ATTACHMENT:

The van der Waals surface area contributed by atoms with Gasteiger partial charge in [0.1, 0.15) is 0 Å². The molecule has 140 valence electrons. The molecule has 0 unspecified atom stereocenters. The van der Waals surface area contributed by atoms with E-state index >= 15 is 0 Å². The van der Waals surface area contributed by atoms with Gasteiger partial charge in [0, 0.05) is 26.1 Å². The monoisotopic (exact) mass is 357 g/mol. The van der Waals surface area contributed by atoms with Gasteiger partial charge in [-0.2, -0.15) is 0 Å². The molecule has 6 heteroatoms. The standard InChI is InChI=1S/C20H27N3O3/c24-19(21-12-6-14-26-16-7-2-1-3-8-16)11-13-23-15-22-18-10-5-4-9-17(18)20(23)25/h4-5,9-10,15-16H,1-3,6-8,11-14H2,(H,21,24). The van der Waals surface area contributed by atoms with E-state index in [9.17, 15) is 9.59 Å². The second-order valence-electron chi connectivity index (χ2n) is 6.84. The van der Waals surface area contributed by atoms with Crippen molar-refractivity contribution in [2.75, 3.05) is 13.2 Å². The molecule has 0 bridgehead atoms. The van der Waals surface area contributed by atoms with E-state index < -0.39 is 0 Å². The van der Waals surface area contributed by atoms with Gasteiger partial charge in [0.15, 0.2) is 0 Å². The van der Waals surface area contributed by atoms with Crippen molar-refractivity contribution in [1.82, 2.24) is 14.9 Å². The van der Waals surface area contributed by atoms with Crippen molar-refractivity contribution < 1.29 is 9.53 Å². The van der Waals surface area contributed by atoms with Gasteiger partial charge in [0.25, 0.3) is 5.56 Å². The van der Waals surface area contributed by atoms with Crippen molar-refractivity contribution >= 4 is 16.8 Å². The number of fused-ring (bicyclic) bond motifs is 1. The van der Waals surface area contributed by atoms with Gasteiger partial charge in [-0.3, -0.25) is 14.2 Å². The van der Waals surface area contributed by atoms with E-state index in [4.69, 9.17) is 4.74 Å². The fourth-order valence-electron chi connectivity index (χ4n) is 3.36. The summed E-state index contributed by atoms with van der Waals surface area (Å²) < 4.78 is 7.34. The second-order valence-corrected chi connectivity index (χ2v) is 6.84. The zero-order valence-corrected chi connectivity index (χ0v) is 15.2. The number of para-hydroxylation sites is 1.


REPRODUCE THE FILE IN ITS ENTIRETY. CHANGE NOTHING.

The van der Waals surface area contributed by atoms with Gasteiger partial charge in [0.1, 0.15) is 0 Å². The molecule has 140 valence electrons. The molecule has 0 unspecified atom stereocenters. The van der Waals surface area contributed by atoms with E-state index >= 15 is 0 Å². The van der Waals surface area contributed by atoms with Gasteiger partial charge in [0, 0.05) is 26.1 Å². The monoisotopic (exact) mass is 357 g/mol. The van der Waals surface area contributed by atoms with Gasteiger partial charge in [-0.2, -0.15) is 0 Å². The molecule has 6 heteroatoms. The standard InChI is InChI=1S/C20H27N3O3/c24-19(21-12-6-14-26-16-7-2-1-3-8-16)11-13-23-15-22-18-10-5-4-9-17(18)20(23)25/h4-5,9-10,15-16H,1-3,6-8,11-14H2,(H,21,24). The van der Waals surface area contributed by atoms with E-state index in [9.17, 15) is 9.59 Å². The second-order valence-electron chi connectivity index (χ2n) is 6.84. The van der Waals surface area contributed by atoms with Crippen molar-refractivity contribution in [2.75, 3.05) is 13.2 Å². The molecule has 0 bridgehead atoms. The van der Waals surface area contributed by atoms with E-state index < -0.39 is 0 Å². The van der Waals surface area contributed by atoms with Gasteiger partial charge in [0.15, 0.2) is 0 Å². The van der Waals surface area contributed by atoms with Crippen molar-refractivity contribution in [1.82, 2.24) is 14.9 Å². The van der Waals surface area contributed by atoms with Crippen molar-refractivity contribution < 1.29 is 9.53 Å². The van der Waals surface area contributed by atoms with Gasteiger partial charge in [0.25, 0.3) is 5.56 Å². The van der Waals surface area contributed by atoms with Crippen molar-refractivity contribution >= 4 is 16.8 Å². The number of fused-ring (bicyclic) bond motifs is 1. The van der Waals surface area contributed by atoms with Gasteiger partial charge in [-0.3, -0.25) is 14.2 Å². The van der Waals surface area contributed by atoms with E-state index in [4.69, 9.17) is 4.74 Å². The fourth-order valence-electron chi connectivity index (χ4n) is 3.36. The summed E-state index contributed by atoms with van der Waals surface area (Å²) < 4.78 is 7.34. The second-order valence-corrected chi connectivity index (χ2v) is 6.84. The zero-order valence-corrected chi connectivity index (χ0v) is 15.2. The number of para-hydroxylation sites is 1.